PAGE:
1. Howard

        I don’t understand the “lost an hour” mentality, the day is still 24 hours long, not 23 hours long. Black out shades are less than $50 and will block out 100% of the natural sunlight. It’s like sleeping in a hotel where if you don’t look at the clock you likely don’t know if it’s 3:00 am or 3:00 pm. Go to bed 15 minutes early, get up 15 minutes early, you still get the same amount of sleep and no reason to feel rushed.

  3. Kathleen

    1: DST is not, not, not a good thing- especially outside the bounds of true summer(try telling a 4 year
    old it’s bedtime when the sun is shining),and
    2: News feeds and their seemingly perpetual dings have about jumped the shark with this non-techie.

    1. Brad Warthen Post author

      Yes, that is a huge reason why DST is bad — it’s tough to get kids to bed at the time they need to. Which points to how unnatural it is. Children, uncorrupted by our artificial constructs of time, are completely right to reject the idea that they should go to bed when the sun is up.

      I don’t have that problem anymore unless the grandchildren are sleeping over, but it’s one of the strongest objections to this absurdity.

      1. Bryan Caskey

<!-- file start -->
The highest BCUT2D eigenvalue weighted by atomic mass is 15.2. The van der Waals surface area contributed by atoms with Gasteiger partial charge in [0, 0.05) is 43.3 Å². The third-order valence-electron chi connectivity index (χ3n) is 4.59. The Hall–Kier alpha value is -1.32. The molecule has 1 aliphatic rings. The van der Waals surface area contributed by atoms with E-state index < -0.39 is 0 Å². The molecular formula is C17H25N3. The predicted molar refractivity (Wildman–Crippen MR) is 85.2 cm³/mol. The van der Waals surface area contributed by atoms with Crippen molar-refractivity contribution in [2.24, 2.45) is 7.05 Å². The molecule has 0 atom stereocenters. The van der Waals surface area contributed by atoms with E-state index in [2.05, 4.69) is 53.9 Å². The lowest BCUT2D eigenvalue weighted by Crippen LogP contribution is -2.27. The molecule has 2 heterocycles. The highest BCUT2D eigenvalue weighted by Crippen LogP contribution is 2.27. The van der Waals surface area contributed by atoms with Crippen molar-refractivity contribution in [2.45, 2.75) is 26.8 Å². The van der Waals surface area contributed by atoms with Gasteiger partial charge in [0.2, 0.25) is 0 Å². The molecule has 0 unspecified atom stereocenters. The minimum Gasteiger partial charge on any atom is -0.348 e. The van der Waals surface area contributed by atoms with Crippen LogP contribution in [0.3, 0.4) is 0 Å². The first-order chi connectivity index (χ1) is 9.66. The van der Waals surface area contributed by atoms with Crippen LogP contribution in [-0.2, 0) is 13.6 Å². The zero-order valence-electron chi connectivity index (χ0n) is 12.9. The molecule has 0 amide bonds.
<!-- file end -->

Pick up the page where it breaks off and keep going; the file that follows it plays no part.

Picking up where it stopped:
I had a great time playing with my four and half year old son and two year old daughter yesterday after work in our backyard. We played t-ball, soccer, climbed and did slides, and generally enjoyed the day. This wouldn’t have been possible without DST, as I didn’t get home until 6:30PM or so. Even then, we had a good solid amount of daylight left. We even went for a family walk (down the street for a 100 yards and back) after we fed them an early dinner. The whole neighborhood was out walking and enjoying the sunlight after work. It’s brought my neighborhood outside, and we all visited a little.

        Brad, I think you’re underestimating the communitarian nature of DST.

        P.S. If you run your kids around and tire them out during the day, bed-time isn’t a big problem. I have the most trouble getting my son to go to bed when he’s been cooped up inside all the time.